A visit to the convict-built village of Ross offers a captivating glimpse into another time. Ross was originally established as a garrison in 1812, and also became an important coach horse change and livestock market.

Today, Ross is registered on the National Estate and is one of the finest heritage villages in Australia. Here are 10 things to do when you visit.

1. Ponder your fate at the Four Corners

The main crossroads at Ross are said to represent ‘Temptation’ (the Man O’ Ross Hotel, c. 1835), ‘Salvation’ (the Roman Catholic Church, c. 1920), ‘Damnation’ (the old Town Gaol, now a private residence), and ‘Recreation’ (the Town Hall). Don’t stop at the crossroads for too long, choose a corner and let your destiny unfold!


Image: @yingqin/Instagram

2. Wander the village

Wandering the village is a joy. Grand old elm trees line the main road (which are particularly stunning in autumn) and charming Georgian buildings offering a glimpse into colonial life. Pop into the gorgeous shops and do a spot of antiquing. Step inside one of the eye-catching red phone booths and transform into superman. Grab a bite to eat in one of the local cafés. See the town’s iconic landmarks, such as the historic Ross Bridge, with your own eyes.


Image: @l_and_r_travel_adventures/Instagram

3. Admire the beautiful Ross Bridge

The Ross Bridge (c. 1836) is one of the town’s most photographed landmarks, and is recognised as the third oldest bridge still in use in Australia. The bridge was designed by colonial architect John Lee Archer and built by convicts. The sandstone used in its construction was quarried locally, ground and cut by convict chain gangs.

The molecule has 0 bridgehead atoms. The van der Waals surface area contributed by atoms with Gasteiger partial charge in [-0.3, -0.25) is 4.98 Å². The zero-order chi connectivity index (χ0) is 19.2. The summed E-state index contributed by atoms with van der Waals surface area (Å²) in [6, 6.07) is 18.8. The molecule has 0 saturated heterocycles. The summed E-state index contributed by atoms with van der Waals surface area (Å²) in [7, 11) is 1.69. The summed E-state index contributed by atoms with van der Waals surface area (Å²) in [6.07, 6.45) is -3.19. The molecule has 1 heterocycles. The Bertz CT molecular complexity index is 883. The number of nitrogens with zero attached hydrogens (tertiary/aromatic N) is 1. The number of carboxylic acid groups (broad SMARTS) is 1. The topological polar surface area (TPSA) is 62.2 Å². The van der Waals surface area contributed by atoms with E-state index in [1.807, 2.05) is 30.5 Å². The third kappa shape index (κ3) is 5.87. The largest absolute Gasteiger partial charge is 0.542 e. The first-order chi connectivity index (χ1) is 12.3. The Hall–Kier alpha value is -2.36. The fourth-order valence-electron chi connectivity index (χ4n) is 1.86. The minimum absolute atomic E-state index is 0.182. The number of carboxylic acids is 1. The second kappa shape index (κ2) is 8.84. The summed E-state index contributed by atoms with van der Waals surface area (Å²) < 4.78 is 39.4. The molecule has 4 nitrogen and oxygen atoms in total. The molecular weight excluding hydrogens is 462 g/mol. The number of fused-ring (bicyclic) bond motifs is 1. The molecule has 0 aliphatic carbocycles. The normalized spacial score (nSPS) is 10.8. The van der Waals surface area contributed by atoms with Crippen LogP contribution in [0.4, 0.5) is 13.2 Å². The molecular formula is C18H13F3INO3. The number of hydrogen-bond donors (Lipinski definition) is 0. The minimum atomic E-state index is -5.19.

Two skilled convict stonemasons, Daniel Herbert and James Colbeck, worked on the bridge’s construction, earning conditional pardons upon its completion. Take a close look at the 186 intricate carvings on the arches (believed to have been carved by Herbert)—you’ll spot animals, birds, insects, plants, Celtic designs, and heads of local characters.


Image: @fee.rose.and.co/Instagram

4. Visit the Ross Uniting Church

From the Ross Bridge, wander up the hill and check out the Ross Uniting Church (c. 1885). The gothic style church looks like something out of a fairytale! Features include hand-carved sandstone walls, Tasmanian blackwood pews, an oregon ceiling, an Italian marble font with carved cherubim, stained glass windows, and a modern French tapestry depicting the tree of life.


Image: @justagirlandhernikon/Instagram

5. Eat at famous bakeries

First things first: vanilla slice. Try the delicious treat at the Ross Village Bakery, which is famed for its uncanny resemblance to the classic 1989 anime movie Kiki’s Delivery Service. The bakery has an original semi-scotch brick wood-fired oven, which has been operating on the site for more than a century. Nearby, Bakery 31 is also famous – for their amazing pies (tip: try the scallop).


Image: @theycallmephoebus/Instagram

6. Explore the Ross Female Factory Historic Site